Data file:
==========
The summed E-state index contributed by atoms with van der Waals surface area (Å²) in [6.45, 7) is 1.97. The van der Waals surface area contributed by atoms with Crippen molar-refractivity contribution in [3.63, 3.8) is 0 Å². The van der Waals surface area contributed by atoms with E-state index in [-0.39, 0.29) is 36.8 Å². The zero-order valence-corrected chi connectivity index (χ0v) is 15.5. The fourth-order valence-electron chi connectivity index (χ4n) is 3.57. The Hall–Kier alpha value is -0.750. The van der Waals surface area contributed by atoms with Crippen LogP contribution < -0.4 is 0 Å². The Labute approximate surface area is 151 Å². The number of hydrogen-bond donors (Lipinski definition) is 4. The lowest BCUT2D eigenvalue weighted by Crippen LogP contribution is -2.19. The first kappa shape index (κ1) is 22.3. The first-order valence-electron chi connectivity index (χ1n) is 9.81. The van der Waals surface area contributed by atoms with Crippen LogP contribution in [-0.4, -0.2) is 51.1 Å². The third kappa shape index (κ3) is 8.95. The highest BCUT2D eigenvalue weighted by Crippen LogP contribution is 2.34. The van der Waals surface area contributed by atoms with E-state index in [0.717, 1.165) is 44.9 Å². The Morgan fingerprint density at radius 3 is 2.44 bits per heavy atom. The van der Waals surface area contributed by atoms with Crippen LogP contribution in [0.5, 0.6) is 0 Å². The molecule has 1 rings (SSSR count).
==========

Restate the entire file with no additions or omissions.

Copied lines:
The summed E-state index contributed by atoms with van der Waals surface area (Å²) in [6.45, 7) is 1.97. The van der Waals surface area contributed by atoms with Crippen molar-refractivity contribution in [3.63, 3.8) is 0 Å². The van der Waals surface area contributed by atoms with E-state index in [-0.39, 0.29) is 36.8 Å². The zero-order valence-corrected chi connectivity index (χ0v) is 15.5. The fourth-order valence-electron chi connectivity index (χ4n) is 3.57. The Hall–Kier alpha value is -0.750. The van der Waals surface area contributed by atoms with Crippen LogP contribution < -0.4 is 0 Å². The Labute approximate surface area is 151 Å². The number of hydrogen-bond donors (Lipinski definition) is 4. The lowest BCUT2D eigenvalue weighted by Crippen LogP contribution is -2.19. The first kappa shape index (κ1) is 22.3. The first-order valence-electron chi connectivity index (χ1n) is 9.81. The van der Waals surface area contributed by atoms with Crippen LogP contribution in [-0.4, -0.2) is 51.1 Å². The third kappa shape index (κ3) is 8.95. The highest BCUT2D eigenvalue weighted by Crippen LogP contribution is 2.34. The van der Waals surface area contributed by atoms with E-state index in [0.717, 1.165) is 44.9 Å². The Morgan fingerprint density at radius 3 is 2.44 bits per heavy atom. The van der Waals surface area contributed by atoms with Crippen LogP contribution in [0.5, 0.6) is 0 Å². The molecule has 1 rings (SSSR count).